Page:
The social work collection serves the needs of faculty and students in the School of Social Work as well as a number of other departments across campus. This school offers Bachelors and Masters degrees in social work as well as an interdisciplinary Ph.D. program.
Current areas of collecting
The social work selector covers the following topics: social welfare development in Canada with particular emphasis on family and child welfare; current developments, with historical background, in countries with leading edge social welfare programs; theories and techniques relating to social work intervention with individuals, families and groups; interviewing, counseling, and group leadership skills; community development; administration of social service organizations; assessment of the delivery of social services and health care, including psychiatric social work and rehabilitation counseling; social work with specific populations, e.g. Native people.
Research and publishing characteristics
A highly interdisciplinary area with relatively low volume and an average price range of low to medium. A wide variety of material is required to support the School’s two streams: Clinical Social Work Practice and Social Development/Policy. Summary literature in a wide variety of disparate but related fields is required. All formats can be relevant, e.g. videos, pamphlets, data files. Materials from non-commercial publishers such as community agencies and native groups are needed. This material is time consuming to locate and acquire.
Special emphasis is on all issues relating to race, gender and class in Canada and particularly B.C., e.g. Native child welfare and social services; social work with immigrants; feminist economic, family and counselling issues; counselling highly traumatized individuals and families; community care and de-institutionalization. Topical examples, identifying and counselling sexually abused persons; alcohol and drug abuse counselling; homelessness.
Predominantly English. Some French. Other foreign language materials tend to be for client groups rather than for professional social workers.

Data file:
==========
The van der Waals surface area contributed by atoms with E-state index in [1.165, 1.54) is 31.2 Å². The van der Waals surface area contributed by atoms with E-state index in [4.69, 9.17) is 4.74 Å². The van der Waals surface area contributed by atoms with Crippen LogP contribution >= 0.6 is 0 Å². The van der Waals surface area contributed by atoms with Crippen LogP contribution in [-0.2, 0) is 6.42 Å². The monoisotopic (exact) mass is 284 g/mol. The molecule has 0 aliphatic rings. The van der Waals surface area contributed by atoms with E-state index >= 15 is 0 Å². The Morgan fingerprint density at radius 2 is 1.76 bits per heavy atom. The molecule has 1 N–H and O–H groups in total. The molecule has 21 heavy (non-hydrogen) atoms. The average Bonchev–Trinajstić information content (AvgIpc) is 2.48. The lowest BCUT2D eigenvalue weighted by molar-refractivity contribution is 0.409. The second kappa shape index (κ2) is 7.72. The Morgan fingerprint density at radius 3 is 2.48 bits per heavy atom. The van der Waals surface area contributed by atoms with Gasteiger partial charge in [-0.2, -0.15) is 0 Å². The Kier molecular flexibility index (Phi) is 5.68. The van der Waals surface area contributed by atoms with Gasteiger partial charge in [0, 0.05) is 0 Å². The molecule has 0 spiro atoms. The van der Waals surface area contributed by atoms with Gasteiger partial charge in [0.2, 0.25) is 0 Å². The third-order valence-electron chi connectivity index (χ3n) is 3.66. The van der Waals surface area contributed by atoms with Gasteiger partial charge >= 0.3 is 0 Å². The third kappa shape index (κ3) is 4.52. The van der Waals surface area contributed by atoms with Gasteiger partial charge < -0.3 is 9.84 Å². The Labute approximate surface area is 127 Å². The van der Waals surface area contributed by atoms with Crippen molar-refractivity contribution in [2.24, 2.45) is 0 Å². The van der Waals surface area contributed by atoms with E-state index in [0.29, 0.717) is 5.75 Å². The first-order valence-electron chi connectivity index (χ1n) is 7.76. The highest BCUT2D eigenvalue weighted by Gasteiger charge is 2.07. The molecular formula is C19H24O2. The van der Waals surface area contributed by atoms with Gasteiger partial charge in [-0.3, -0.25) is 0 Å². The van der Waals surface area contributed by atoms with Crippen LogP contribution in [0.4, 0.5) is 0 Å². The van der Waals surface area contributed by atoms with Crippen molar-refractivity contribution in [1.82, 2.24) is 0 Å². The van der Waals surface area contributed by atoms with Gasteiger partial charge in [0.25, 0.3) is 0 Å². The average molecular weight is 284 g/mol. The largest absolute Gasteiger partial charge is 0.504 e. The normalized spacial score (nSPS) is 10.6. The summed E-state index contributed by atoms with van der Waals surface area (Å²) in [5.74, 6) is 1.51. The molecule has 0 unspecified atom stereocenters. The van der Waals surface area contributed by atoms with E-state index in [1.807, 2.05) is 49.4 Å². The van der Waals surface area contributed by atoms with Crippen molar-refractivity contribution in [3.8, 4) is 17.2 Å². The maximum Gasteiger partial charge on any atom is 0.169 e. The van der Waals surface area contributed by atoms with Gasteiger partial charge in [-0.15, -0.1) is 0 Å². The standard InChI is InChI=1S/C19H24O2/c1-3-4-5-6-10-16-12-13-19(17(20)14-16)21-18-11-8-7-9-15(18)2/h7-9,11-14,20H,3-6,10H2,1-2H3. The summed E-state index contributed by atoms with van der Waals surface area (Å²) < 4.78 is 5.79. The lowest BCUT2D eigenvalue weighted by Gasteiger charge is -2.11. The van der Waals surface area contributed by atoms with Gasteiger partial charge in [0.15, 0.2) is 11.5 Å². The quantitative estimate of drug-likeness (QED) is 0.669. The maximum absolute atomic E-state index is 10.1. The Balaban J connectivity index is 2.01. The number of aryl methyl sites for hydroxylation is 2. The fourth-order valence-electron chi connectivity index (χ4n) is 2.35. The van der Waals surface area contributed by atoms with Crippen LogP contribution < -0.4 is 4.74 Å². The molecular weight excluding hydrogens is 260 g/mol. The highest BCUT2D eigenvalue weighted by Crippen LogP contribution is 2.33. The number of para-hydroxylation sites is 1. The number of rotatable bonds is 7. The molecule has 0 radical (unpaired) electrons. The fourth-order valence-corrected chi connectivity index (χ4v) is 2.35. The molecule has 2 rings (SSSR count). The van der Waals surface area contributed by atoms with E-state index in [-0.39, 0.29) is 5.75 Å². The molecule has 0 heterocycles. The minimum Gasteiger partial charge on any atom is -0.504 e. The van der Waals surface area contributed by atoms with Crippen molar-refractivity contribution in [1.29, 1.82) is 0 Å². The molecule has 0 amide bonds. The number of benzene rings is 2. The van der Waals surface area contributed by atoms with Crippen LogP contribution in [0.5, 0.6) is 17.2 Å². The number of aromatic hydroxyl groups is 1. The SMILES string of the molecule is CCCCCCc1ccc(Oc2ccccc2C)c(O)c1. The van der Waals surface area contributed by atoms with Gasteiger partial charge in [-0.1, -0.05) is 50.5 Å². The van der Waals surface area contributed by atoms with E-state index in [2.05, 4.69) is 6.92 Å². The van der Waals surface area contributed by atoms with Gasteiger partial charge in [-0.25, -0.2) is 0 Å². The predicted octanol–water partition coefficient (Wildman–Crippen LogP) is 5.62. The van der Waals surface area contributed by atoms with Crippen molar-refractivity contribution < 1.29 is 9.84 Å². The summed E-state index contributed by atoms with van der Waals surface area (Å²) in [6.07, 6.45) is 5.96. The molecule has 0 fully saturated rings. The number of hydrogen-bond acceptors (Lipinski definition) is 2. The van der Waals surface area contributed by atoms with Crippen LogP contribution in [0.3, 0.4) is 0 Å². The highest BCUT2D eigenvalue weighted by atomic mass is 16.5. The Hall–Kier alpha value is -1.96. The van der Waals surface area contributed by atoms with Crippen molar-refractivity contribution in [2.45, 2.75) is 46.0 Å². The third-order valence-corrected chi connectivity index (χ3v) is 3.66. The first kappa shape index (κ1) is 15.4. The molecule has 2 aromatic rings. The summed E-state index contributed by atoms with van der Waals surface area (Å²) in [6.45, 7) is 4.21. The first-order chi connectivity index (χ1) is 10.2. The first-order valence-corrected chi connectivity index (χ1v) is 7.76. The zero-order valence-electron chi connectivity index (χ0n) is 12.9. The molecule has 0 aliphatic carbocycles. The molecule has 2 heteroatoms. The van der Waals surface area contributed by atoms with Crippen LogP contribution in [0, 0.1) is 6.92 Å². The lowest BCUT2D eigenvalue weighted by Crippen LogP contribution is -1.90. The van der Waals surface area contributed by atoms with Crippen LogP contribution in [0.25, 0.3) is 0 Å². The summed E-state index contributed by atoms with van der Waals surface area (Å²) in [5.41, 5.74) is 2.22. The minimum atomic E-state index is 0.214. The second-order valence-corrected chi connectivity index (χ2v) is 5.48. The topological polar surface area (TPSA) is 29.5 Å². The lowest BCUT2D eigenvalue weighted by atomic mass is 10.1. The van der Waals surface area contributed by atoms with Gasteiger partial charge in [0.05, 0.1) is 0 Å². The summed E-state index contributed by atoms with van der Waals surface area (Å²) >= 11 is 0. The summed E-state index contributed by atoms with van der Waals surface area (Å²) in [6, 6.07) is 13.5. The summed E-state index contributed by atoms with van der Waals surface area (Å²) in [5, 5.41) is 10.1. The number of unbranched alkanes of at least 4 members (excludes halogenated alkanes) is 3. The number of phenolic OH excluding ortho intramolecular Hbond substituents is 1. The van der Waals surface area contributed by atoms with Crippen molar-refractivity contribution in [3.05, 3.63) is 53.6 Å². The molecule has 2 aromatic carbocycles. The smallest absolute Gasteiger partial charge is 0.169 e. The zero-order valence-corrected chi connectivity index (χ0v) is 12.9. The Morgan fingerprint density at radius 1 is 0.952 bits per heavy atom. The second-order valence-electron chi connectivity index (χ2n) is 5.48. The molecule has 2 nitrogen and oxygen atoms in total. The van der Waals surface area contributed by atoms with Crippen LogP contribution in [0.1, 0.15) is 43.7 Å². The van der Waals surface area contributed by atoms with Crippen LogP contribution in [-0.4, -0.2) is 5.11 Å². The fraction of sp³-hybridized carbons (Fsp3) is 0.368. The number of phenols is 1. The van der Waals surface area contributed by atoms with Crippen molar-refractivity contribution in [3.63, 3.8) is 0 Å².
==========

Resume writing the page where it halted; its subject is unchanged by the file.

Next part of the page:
Canada (especially Vancouver area, local reports), United States, United Kingdom, New Zealand, Australia and Western Europe. There is interest in publications from and about other countries as the world becomes more integrated and as social workers work with an increasingly wide range of immigrants and refugees.
Non-academic material, e.g. self-help personal guides and pamphlets of government services. Parent educational material. Third World development issues. Lifestyle and environmental issues. Gerontology. Textbooks. Case studies and personal narratives. Rehabilitation and treatment of offenders. Commercial tests and research instruments.
Collections in other UBC Libraries/ Areas of overlap
Education Library: Special education; counselling of primary and secondary students.
Health Sciences Libraries: Basic biological aspects of human behaviour; basic biological aspects of chronic illness and limiting conditions; addiction medicine.
Koerner Library: Statistics on social problems. Reports and Parliamentary documents on socioeconomic and health issues.
Law Library: Bills, statutes, and other material relating to social policy, social services, and health legislation; family law and mediation; treatment of offenders.